The Peacemaker Incident
by George S. Karagiannis
A high-ranking diplomat named Zoonoo and nicknamed “Peacemaker” is negotiating a treaty with space aliens called Zotras. U.S. intelligence agencies have gotten wind of a plot to assassinate the diplomat and start a war with the aliens. Agent Aidan Reed is recruited to use his telepathic powers to uncover and foil the plot.
The night was intolerably hot. Humidity made it harder for Aidan’s dehydrated body, and resting his elbows on the edge of the desk made the skin around the bone crack as if he had psoriasis. Aidan’s face was feverish, but he still gulped down more than two glasses of his favorite bourbon.
Aidan had already exhausted all his energy in studying thoroughly all the details behind the Brigwood Case. It didn’t make sense. Brigwood had been phenomenal in his investigations but acted like an amateur the moment he tried to assassinate Zoonoo. He was a first-class FBI agent and had worked for the Bureau for more than ten years. He had two wives and two estranged children. What was his possible motivation for getting allied to the Flame Core and endorsing their propaganda?
I could dummy him now, if he were alive, thought Aidan.
The stereo was now playing “Illusions Within Ourselves,” the best piece from an ambient electronic compilation. Jenna had carefully assembled it for Aidan’s birthday last year. This disk had real soul; it could fill in the emptiness of the room and the void of his heart perfectly. All these hours of driving, target surveillance, information retrieval and data gathering, witness protection, counterfeiting, espionage training... He would be very lonely if it weren’t for her.
“Illusions within ourselves! How true...” He looked out the window. The twilight of the moon was intermixed with the naked trees and created a palisade of shadows around the house. He could listen to the caressing tune, the soft bassoon enhanced with the creaky violin and the random piano keys that unexpectedly helped him bring back memories of Jenna’s pancakes drenched with maple syrup.
Somehow, the air in my room has always been more human and refreshing when Jenna is there. Of course, she’s away and she’s never coming back. This is the cliché irony of all CIA agents: somehow we always get the girl at the very beginning, but the crazy enthusiasm is soon wrung out, the passion is squeezed, the mutual trust progressively diminishes and the relationship ends in disaster for both.
Aidan sighed twice in a heartbeat, only to realize he should immediately put her back in the closet and get back to his computer screen again.
He logged in the corporal intranet to access the Intelligence Network Database and typed in ‘Flame Core’. He had to learn as much as possible about these xenophobe freaks. Apparently they were self-proclaimed ideology warriors, but Aidan soon realized that some members had convictions or were primary suspects in various felonies, including murder.
A dummy’s work depends a lot on homework; you do your homework, everything goes according to plan. Be frivolous and you end up wasting time and resources.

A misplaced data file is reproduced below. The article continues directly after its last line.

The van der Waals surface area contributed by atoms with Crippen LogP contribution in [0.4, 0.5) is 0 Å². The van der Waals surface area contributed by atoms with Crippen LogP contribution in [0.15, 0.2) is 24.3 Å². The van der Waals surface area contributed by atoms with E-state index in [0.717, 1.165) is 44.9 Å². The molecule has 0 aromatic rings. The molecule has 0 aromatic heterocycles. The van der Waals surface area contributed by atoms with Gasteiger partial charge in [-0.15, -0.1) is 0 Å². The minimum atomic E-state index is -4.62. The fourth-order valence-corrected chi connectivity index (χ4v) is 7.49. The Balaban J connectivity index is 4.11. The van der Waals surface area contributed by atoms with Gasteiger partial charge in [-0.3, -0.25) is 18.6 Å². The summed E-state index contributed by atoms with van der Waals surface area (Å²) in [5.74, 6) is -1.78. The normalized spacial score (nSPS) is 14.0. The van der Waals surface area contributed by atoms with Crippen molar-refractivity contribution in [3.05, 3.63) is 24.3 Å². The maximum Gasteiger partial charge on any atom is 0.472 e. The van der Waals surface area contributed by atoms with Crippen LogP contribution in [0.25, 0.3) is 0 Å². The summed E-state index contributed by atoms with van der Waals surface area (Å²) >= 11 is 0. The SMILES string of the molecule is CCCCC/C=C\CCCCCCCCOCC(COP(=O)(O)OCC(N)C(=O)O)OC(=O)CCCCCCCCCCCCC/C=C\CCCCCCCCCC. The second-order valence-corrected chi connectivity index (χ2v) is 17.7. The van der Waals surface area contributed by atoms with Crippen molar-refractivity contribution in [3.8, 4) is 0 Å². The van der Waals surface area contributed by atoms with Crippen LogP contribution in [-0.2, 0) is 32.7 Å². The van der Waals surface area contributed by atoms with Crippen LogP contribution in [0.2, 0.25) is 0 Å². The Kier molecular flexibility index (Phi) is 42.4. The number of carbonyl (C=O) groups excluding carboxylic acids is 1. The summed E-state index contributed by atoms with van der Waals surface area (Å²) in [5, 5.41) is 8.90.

The leader’s name was Jay F. Compostian, and his name was associated with a disturbed childhood. He claimed his sister had been abducted by aliens when they were young. During his undergraduate years, he formed a sociopolitical group called Abductees to protest against the symbiotic relationship of humans with aliens.
As an invited speaker at international conferences, he lectured on the socioeconomic crisis that an alien race can bring to the human community. His book Aliendity Crisis described how humans would forget their nature and origins if they lived in fusion with the alien Zotras and how individualism would go extinct and be replaced by generalism.
This is quite a portfolio! This guy could for sure be motivated in terms of social beliefs and public awareness. The only thing that matters now is to prove a solid motivation, an intended assassination plan carved in the hidden depths of his sick mind.
My job reminds me what Alison McCoy used to say, back at the Academy. Alison, the best CIA forensic toxicologist, with at least one Nature a year in her publication history, loved her research. She was always telling me that 99% of her time would be devoted to reading. The remainder would be xperimental design and bench work!
You need to do a lot of thinking to plan the course of your actions.
“For the time being, set aside your bench work Aidan, Alison would say.”
* * *
The morning glory of the sun extended a glistening ladder through the window, reaching all the tables inside the small café. The street-corner café served as a cozy businessman’s hideout and an alternative lounge-style cafeteria for people listening to ambient tunes, including artists worshiping the new wave of isolationism.
“I will go for the chocolate croissant, the cheese burrito and the fried ice cream with the caramel sauce. Does this also come with the whipped cream cherries?”
The waitress only nodded.
“And coffee, lots of coffee please,” Ripley added.
“And you, sir?” the waitress asked with a crackling smile. She had black circles below her eye sockets.